Kashmir's most prominent politician, Farooq Abdullah, was released from prison Friday. He was one of dozens of leaders being held since last August when the Indian government withdrew the troubled region's autonomous status.
Abdullah, a former chief minister, told reporters he was happy to be free but that there were many others still in detention under the same law including his son, former Chief Minister Omar Abdullah. "But this freedom is not complete; the freedom will be complete when all the leaders ... who are in either prisons in the state or outside the state, or in hostels or in various buildings where they have been put under house arrest," he told reporters in the main city of Srinagar. Abdullah said a door had opened with his release.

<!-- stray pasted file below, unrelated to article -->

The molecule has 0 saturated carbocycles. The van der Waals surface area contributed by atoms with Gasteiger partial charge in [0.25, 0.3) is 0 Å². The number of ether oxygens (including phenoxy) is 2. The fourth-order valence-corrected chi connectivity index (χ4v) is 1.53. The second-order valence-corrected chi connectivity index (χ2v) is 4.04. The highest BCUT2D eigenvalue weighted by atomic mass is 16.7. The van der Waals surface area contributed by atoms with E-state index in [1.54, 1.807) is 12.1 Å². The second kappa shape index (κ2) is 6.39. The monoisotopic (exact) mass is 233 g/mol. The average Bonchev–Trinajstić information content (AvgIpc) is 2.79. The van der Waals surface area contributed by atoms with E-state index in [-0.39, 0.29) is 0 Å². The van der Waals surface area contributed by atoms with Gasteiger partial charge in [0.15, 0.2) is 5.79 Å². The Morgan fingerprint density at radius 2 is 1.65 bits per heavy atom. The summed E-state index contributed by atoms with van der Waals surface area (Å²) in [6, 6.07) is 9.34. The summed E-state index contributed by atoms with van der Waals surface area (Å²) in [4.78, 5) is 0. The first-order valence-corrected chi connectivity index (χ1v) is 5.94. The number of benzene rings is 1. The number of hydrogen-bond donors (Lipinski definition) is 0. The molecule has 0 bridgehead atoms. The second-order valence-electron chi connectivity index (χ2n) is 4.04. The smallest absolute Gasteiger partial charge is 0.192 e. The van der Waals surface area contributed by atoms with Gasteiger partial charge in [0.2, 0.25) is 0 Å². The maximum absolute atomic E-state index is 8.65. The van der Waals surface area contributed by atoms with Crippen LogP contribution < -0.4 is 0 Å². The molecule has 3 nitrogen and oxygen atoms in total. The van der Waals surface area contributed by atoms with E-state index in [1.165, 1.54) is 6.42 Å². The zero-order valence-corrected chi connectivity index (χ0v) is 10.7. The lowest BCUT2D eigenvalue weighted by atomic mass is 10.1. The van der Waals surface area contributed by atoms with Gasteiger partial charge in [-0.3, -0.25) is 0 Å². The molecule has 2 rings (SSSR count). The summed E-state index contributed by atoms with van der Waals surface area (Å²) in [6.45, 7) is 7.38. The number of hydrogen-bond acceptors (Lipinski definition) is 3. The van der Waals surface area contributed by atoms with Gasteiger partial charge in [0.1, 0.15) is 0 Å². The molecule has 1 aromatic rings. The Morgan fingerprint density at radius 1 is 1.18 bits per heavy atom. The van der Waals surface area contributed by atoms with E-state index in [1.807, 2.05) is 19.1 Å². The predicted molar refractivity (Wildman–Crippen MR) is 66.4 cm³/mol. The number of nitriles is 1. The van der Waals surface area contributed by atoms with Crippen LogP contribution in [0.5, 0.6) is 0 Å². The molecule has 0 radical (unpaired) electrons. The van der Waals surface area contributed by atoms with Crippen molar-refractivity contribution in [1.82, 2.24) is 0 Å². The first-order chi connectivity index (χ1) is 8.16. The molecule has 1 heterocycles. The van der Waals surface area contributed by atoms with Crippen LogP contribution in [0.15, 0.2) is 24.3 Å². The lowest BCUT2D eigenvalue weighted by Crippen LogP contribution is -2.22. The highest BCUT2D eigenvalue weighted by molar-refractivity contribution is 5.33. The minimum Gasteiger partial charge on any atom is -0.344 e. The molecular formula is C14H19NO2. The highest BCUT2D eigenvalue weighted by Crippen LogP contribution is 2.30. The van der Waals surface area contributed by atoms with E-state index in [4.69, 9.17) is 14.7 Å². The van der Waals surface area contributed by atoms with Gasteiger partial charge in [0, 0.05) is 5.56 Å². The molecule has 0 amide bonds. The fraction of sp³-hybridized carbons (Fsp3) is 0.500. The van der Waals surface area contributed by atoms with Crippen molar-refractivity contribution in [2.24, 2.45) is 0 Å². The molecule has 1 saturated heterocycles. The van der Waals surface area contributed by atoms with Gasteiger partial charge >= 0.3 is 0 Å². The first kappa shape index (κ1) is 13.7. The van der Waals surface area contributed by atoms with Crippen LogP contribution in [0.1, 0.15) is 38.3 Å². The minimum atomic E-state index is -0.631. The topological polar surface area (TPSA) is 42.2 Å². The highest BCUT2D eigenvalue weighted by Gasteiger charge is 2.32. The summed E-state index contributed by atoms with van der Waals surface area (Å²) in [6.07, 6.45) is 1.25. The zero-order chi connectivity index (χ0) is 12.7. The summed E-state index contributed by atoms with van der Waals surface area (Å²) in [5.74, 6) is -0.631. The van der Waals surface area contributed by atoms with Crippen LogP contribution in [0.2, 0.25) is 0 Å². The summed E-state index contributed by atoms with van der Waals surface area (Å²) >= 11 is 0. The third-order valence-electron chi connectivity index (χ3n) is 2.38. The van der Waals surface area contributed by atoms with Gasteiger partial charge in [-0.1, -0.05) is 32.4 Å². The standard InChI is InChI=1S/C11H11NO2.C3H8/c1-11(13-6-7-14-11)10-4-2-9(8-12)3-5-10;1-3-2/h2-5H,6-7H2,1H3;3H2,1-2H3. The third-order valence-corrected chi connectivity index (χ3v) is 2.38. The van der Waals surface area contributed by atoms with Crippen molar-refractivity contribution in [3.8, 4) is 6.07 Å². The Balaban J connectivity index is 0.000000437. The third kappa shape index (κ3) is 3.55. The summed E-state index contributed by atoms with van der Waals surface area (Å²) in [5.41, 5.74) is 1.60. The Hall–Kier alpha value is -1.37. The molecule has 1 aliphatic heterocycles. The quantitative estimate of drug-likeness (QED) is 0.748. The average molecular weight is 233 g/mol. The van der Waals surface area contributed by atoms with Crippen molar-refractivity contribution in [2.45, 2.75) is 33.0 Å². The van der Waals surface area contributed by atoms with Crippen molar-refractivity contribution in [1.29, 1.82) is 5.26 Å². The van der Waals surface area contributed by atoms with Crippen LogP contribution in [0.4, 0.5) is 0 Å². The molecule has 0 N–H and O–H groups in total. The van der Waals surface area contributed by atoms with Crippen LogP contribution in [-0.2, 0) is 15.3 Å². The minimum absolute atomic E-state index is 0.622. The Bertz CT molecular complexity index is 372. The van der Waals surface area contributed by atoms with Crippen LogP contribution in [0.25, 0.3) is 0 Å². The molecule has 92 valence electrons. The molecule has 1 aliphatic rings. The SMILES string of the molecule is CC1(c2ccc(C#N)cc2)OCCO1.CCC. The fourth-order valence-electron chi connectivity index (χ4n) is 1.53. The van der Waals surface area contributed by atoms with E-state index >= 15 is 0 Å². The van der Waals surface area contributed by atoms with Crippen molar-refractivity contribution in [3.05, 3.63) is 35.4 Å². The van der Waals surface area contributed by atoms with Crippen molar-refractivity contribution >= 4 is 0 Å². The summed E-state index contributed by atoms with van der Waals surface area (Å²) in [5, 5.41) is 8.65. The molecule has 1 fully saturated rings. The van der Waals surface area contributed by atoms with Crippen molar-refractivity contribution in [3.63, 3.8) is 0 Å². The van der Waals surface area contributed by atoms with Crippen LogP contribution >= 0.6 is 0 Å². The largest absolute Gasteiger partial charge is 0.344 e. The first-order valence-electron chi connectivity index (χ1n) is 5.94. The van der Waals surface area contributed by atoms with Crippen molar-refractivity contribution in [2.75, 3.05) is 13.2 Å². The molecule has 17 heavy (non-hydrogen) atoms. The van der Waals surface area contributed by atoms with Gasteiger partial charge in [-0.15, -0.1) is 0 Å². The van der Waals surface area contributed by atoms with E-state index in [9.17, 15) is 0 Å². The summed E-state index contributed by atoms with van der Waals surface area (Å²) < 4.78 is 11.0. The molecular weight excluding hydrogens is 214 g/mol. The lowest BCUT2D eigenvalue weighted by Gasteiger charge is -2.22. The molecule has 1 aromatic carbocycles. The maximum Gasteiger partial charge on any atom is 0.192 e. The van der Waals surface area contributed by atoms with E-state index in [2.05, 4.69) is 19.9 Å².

Like Abdullah, dozens of pro-India politicians were detained either in their homes or a government-owned hotel in Srinagar in the run-up to the scrapping of the region's special status.
Kashmir is held by India and Pakistan in parts and claimed both. Since they were partitioned in 1947, the two countries have fought three wars, in 1948, 1965 and 1971, two of them over Kashmir. Some Kashmiri groups in Jammu and Kashmir have been fighting against Indian rule for independence or unification with neighboring Pakistan. According to several human rights organizations, thousands of people have reportedly been killed in the conflict in the region since 1989.